Alleged fraudster’s $10M fortune goes poof

Robert Snell
The Detroit News

Detroit – The lawyer for a venture capitalist charged with orchestrating a $132 million health care fraud scheme wants to bail from the case because the accused fraudster’s $10 million fortune was seized by investigators.

A federal court filing Tuesday details a reversal of fortune for West Bloomfield Township resident Mashiyat Rashid, 37, who federal prosecutors say is the architect of one of the biggest health care fraud cases in Metro Detroit history.

A series of asset seizures have left Rashid with no money to pay defense lawyer Mohammed Nasser, the attorney wrote in a federal court filing Tuesday. Nasser asked Chief U.S. District Judge Denise Page Hood for permission to withdraw from the case.

Prosecutors say Mashiyat Rashid, right, spent hundreds of thousands to travel by jet and to build a house. His assets have been seized. (other man's face intentionally blurred)

The request came one day after The Detroit News chronicled Rashid’s wealthy lifestyle, which included a $7 million Franklin mansion, secret storage units stuffed with cash, $500,000 in a duffel bag and a $6.6 million investment portfolio, according to federal prosecutors and court records.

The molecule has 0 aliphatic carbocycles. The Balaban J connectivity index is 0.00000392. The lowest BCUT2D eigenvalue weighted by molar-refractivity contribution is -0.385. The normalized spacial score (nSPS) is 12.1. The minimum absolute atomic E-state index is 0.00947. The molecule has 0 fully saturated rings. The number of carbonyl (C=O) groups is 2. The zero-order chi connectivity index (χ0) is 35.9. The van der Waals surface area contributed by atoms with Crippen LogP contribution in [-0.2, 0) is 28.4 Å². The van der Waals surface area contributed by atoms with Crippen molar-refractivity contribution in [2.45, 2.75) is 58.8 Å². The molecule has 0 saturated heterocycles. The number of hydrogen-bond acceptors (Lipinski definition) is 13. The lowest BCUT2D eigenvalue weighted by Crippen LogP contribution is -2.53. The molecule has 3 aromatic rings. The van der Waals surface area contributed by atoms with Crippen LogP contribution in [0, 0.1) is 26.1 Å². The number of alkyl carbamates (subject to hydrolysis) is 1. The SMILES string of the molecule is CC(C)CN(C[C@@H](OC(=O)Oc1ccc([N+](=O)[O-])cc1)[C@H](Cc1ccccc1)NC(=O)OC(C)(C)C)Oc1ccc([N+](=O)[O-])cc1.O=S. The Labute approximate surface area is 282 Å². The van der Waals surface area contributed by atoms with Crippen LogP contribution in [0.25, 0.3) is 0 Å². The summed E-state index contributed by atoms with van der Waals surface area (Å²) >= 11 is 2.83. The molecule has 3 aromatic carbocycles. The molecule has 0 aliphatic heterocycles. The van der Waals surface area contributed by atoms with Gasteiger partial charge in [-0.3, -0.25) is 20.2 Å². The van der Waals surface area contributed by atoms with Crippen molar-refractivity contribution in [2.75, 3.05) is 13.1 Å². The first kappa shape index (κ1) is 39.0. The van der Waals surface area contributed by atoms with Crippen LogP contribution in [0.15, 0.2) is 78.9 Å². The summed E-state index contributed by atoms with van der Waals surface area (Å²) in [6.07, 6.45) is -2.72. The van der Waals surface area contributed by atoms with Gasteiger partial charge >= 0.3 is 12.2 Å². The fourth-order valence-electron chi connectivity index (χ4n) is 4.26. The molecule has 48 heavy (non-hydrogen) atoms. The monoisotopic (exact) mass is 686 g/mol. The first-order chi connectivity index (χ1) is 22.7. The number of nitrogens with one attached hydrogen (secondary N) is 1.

“Apparently (Rashid) is unable to fulfill certain obligations ... which has created an undue financial burden and undue hardship upon (me) if required to continue with representation,” Nasser wrote in the filing.

There also are irreconcilable differences between the lawyer and Rashid, according to the filing.

The lawyer did not detail which assets have been seized by investigators. But prosecutors have said Rashid transferred $10 million into his personal bank accounts during the nearly decade-long conspiracy.

Prosecutors say the conspiracy involved recruiting homeless people as patients, sending phony bills to Medicare, subjecting drug addicts to unnecessary back injections and prescribing powerful pain medication that ended up being sold on the street.

Rashid faces up to life in federal prison if convicted of crimes including health care fraud conspiracy, money laundering and receiving kickbacks.

He is being held without bond pending an Aug. 22 trial in federal court in Detroit.

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